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ARS Home » Southeast Area » Stuttgart, Arkansas » Harry K. Dupree Stuttgart National Aquaculture Research Cntr » Research » Publications at this Location » Publication #227284

Title: Production of cobia in recirculating systems

Author
item Weirich, Charles
item Wills, Paul

Submitted to: Fish Farming News
Publication Type: Trade Journal
Publication Acceptance Date: 6/1/2008
Publication Date: 6/15/2008
Citation: Weirich, C.R., Wills, P.S. 2008. Production of cobia in recirculating systems. Fish Farming News. 13(2):28-30.

Interpretive Summary:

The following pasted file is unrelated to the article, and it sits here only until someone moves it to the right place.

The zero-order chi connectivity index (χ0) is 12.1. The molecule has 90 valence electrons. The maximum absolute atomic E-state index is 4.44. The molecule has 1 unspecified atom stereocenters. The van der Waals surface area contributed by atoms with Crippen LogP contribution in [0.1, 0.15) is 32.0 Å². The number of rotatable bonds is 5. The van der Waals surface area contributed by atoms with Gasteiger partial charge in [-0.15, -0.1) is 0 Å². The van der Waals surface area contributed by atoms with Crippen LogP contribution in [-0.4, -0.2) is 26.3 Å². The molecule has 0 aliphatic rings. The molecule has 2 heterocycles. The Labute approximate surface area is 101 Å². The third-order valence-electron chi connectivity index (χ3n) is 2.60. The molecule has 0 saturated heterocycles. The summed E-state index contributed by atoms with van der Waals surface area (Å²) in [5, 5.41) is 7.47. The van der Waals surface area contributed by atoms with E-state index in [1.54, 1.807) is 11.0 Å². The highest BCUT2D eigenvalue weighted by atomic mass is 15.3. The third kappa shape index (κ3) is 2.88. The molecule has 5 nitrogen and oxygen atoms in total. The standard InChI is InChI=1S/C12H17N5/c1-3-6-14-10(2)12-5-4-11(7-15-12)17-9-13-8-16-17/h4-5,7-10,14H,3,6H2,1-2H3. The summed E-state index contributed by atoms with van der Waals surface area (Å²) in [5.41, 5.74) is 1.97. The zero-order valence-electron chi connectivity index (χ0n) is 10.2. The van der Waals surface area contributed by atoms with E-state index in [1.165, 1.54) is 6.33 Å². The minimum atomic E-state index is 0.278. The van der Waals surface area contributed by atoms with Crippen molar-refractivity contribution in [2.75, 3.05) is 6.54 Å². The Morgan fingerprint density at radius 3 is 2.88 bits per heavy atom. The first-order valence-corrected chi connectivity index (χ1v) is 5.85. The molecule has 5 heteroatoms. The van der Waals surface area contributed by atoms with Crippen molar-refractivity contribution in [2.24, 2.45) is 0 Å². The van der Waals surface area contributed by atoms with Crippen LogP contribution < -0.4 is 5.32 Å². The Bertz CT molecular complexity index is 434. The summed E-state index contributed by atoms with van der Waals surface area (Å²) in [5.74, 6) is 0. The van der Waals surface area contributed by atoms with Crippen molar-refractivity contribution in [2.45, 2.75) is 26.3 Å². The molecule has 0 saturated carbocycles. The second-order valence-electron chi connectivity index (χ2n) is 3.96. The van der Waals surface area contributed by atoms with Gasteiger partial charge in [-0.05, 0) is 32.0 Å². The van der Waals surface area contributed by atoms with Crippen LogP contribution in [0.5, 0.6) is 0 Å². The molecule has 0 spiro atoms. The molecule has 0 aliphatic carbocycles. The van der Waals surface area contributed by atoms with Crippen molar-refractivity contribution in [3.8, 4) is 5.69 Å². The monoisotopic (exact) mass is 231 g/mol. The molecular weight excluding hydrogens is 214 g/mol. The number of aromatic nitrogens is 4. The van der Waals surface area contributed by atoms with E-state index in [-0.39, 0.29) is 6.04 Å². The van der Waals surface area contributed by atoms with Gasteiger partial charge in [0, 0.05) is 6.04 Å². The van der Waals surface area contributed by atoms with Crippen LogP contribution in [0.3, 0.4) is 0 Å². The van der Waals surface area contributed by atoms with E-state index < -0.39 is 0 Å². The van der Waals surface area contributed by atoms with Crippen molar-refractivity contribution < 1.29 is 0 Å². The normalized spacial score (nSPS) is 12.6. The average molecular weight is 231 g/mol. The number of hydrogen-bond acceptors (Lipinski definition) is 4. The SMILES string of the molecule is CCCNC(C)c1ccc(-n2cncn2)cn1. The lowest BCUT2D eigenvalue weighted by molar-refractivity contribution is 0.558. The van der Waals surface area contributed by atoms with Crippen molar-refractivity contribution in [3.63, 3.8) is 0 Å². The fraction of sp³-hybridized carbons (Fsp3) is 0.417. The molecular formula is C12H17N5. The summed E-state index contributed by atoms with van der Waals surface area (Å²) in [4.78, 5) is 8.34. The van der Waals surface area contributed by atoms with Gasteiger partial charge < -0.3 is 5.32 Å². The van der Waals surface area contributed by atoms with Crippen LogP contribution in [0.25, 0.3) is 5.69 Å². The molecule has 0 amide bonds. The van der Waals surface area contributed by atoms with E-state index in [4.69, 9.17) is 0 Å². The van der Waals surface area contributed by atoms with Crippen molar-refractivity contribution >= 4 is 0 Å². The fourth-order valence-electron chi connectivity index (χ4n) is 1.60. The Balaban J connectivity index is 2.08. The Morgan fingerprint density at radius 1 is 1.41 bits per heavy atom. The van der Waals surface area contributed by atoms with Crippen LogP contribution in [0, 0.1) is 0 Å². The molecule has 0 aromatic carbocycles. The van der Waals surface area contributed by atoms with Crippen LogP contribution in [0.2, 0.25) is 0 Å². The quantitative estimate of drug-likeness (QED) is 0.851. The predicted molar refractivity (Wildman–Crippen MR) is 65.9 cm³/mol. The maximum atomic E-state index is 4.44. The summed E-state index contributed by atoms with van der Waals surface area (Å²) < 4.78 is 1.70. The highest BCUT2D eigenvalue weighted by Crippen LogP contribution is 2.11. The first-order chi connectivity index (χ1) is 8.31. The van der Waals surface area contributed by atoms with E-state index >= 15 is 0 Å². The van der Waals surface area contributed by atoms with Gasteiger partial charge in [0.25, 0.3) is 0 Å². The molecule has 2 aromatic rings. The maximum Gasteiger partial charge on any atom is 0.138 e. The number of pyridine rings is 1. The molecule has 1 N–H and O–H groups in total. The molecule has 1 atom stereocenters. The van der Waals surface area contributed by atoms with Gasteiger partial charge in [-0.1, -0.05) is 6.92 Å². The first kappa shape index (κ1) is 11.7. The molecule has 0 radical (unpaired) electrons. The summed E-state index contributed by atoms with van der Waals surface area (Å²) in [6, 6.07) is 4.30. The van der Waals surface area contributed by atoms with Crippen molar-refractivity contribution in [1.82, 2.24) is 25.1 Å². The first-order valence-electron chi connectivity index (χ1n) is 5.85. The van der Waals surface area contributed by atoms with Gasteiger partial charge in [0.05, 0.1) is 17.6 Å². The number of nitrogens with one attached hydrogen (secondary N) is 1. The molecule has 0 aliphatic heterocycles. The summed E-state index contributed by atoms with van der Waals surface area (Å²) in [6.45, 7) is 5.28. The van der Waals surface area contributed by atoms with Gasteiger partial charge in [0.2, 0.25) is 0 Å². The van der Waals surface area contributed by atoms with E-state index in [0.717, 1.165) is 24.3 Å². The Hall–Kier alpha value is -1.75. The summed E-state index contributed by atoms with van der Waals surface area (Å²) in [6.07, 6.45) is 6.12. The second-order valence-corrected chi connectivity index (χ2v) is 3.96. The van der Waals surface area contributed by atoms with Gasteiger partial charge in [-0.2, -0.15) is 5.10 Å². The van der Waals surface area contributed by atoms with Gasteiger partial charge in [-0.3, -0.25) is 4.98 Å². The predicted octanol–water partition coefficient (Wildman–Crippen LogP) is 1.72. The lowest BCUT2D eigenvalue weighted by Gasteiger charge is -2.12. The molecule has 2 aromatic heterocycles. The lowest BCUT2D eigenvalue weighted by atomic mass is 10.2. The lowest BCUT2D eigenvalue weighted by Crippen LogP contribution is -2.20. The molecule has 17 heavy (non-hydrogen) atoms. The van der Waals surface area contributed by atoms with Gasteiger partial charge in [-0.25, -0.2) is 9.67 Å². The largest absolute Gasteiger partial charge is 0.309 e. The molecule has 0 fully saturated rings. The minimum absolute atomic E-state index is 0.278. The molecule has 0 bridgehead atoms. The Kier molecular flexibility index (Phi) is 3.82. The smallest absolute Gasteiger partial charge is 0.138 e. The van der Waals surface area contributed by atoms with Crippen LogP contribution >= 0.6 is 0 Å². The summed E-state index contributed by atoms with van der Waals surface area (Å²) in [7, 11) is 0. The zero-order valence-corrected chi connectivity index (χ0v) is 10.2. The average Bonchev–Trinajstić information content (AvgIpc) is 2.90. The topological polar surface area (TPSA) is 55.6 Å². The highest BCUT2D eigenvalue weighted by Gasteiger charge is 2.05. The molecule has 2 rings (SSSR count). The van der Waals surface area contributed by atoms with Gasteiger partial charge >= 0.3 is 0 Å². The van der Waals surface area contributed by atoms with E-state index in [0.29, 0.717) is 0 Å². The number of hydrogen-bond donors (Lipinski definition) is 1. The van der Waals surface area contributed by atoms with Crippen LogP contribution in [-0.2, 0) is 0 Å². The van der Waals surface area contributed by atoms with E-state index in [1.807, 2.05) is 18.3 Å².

Technical Abstract: Only limited information exists with respect to rearing juvenile cobia Rachycentron canadum to stocker and marketable sizes using recirculating aquaculture systems (RAS). To investigate this topic, two rearing trials were conducted using commercial scale RAS. In Trial 1, juvenile cobia (29 g) were stocked into three tanks of each RAS at an initial density of 1.2 kg/m3. Fish in each of the three tanks in each RAS were fed one of three commercial diets: Zeigler Marine Grower (MG; 50% crude protein, 15 % crude lipid; slow sinking pellet), Zeigler Gold (42% CP, 16% CL, floating pellet), or Zeigler Hybrid Striped Bass (HSB; 44% CP, 12% CL; floating pellet). At two week intervals 10% of the population in each tank was sampled to determine mean weight, specific growth rate (SGR), feed conversion ratio (FCR), and survival. At 56 days after stocking, tanks were harvested to determine production characteristics body composition parameters (gross energy, % dry matter, % ash, % protein, and % lipid. On the basis of weight, weight gain, SGR, and FCR, cobia juveniles fed the MG diet outperformed fish fed the GOLD and HSB diets throughout and at the conclusion of the trial (Table 1). Regarding body composition, with the exception of % dry matter and % protein, no differences existed between dietary treatments. In Trial 2, juveniles (322 g) were stocked into three tanks of each RAS, each at a different density: low (1.4 kg/m3); medium (2.8 kg/m3); or high (4.2 kg/m3). Fish were fed a commercial slow sinking pelleted diet (Cargill/Burris; 45% CP, 15% CL) twice daily. At three week intervals 10% of the population in each tank was sampled to estimate production characteristics and at 119 days after stocking, tanks were harvested to determine production characteristics and samples were taken to determine selected body composition parameters and fillet yield. Although tissue samples have not yet been analyzed, results indicate that rearing density had no effect on production characteristics throughout and at the conclusion of the trial (Table 2). Final biomass of low, medium, and high density treatments was 9.0, 18.1, and 27.8 kg/m3, respectively. Across treatment fillet yield was 42.1 % and average total fillet weight of each harvested fish was 884 g.